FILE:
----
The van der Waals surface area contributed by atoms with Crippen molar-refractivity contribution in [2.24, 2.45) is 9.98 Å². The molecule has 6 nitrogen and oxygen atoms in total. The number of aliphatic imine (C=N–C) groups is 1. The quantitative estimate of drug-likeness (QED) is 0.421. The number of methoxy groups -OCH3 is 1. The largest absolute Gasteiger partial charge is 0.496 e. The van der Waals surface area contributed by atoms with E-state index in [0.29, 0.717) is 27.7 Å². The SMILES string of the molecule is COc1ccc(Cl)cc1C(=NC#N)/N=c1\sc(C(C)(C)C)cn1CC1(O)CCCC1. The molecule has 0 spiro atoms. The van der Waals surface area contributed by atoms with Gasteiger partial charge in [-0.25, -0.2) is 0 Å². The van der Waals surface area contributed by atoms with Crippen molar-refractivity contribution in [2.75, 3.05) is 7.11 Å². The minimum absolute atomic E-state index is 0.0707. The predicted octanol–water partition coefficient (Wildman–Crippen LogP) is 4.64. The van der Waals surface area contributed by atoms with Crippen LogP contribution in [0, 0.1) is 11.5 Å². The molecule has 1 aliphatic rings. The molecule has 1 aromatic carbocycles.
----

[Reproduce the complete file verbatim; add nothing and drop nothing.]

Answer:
The van der Waals surface area contributed by atoms with Crippen molar-refractivity contribution in [2.24, 2.45) is 9.98 Å². The molecule has 6 nitrogen and oxygen atoms in total. The number of aliphatic imine (C=N–C) groups is 1. The quantitative estimate of drug-likeness (QED) is 0.421. The number of methoxy groups -OCH3 is 1. The largest absolute Gasteiger partial charge is 0.496 e. The van der Waals surface area contributed by atoms with E-state index in [0.29, 0.717) is 27.7 Å². The SMILES string of the molecule is COc1ccc(Cl)cc1C(=NC#N)/N=c1\sc(C(C)(C)C)cn1CC1(O)CCCC1. The molecule has 0 spiro atoms. The van der Waals surface area contributed by atoms with Gasteiger partial charge in [-0.25, -0.2) is 0 Å². The van der Waals surface area contributed by atoms with Crippen molar-refractivity contribution in [2.75, 3.05) is 7.11 Å². The minimum absolute atomic E-state index is 0.0707. The predicted octanol–water partition coefficient (Wildman–Crippen LogP) is 4.64. The van der Waals surface area contributed by atoms with Crippen LogP contribution in [0, 0.1) is 11.5 Å². The molecule has 1 aliphatic rings. The molecule has 1 aromatic carbocycles.